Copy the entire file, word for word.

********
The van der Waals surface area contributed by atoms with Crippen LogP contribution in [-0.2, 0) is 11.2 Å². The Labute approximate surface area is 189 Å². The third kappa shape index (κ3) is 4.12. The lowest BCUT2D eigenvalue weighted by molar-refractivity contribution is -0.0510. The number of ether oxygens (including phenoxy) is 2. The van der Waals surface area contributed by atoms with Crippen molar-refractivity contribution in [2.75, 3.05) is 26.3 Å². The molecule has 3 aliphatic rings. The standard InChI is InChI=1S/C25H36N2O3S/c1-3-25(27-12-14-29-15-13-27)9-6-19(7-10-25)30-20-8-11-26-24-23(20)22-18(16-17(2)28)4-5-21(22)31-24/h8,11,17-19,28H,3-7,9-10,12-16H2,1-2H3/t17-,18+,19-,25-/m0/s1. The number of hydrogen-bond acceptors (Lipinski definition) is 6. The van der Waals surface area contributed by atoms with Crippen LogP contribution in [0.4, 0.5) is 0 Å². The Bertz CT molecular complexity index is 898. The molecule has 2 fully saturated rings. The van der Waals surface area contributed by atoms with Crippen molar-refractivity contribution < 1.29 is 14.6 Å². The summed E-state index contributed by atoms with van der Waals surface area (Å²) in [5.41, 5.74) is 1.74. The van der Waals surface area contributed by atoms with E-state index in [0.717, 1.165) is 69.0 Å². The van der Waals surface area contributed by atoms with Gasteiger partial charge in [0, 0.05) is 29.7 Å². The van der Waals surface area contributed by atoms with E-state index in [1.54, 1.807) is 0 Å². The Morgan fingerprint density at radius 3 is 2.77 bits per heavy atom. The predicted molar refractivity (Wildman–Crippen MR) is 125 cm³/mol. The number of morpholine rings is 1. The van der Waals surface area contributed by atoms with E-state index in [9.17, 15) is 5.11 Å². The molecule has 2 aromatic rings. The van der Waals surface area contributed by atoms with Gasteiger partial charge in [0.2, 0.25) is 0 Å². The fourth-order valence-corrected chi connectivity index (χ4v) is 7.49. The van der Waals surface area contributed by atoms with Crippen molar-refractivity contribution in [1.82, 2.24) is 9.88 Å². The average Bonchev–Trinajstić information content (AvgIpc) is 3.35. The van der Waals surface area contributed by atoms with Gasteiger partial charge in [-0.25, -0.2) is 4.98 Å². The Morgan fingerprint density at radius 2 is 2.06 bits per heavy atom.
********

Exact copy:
The van der Waals surface area contributed by atoms with Crippen LogP contribution in [-0.2, 0) is 11.2 Å². The Labute approximate surface area is 189 Å². The third kappa shape index (κ3) is 4.12. The lowest BCUT2D eigenvalue weighted by molar-refractivity contribution is -0.0510. The number of ether oxygens (including phenoxy) is 2. The van der Waals surface area contributed by atoms with Crippen molar-refractivity contribution in [2.75, 3.05) is 26.3 Å². The molecule has 3 aliphatic rings. The standard InChI is InChI=1S/C25H36N2O3S/c1-3-25(27-12-14-29-15-13-27)9-6-19(7-10-25)30-20-8-11-26-24-23(20)22-18(16-17(2)28)4-5-21(22)31-24/h8,11,17-19,28H,3-7,9-10,12-16H2,1-2H3/t17-,18+,19-,25-/m0/s1. The number of hydrogen-bond acceptors (Lipinski definition) is 6. The van der Waals surface area contributed by atoms with Crippen LogP contribution in [0.4, 0.5) is 0 Å². The Bertz CT molecular complexity index is 898. The molecule has 2 fully saturated rings. The van der Waals surface area contributed by atoms with Crippen molar-refractivity contribution < 1.29 is 14.6 Å². The summed E-state index contributed by atoms with van der Waals surface area (Å²) in [5.41, 5.74) is 1.74. The van der Waals surface area contributed by atoms with E-state index in [0.717, 1.165) is 69.0 Å². The van der Waals surface area contributed by atoms with Gasteiger partial charge in [0, 0.05) is 29.7 Å². The van der Waals surface area contributed by atoms with E-state index in [1.54, 1.807) is 0 Å². The Morgan fingerprint density at radius 3 is 2.77 bits per heavy atom. The predicted molar refractivity (Wildman–Crippen MR) is 125 cm³/mol. The number of morpholine rings is 1. The van der Waals surface area contributed by atoms with E-state index in [9.17, 15) is 5.11 Å². The molecule has 2 aromatic rings. The van der Waals surface area contributed by atoms with Gasteiger partial charge in [0.2, 0.25) is 0 Å². The fourth-order valence-corrected chi connectivity index (χ4v) is 7.49. The van der Waals surface area contributed by atoms with Crippen molar-refractivity contribution in [1.82, 2.24) is 9.88 Å². The average Bonchev–Trinajstić information content (AvgIpc) is 3.35. The van der Waals surface area contributed by atoms with Gasteiger partial charge in [-0.25, -0.2) is 4.98 Å². The Morgan fingerprint density at radius 2 is 2.06 bits per heavy atom.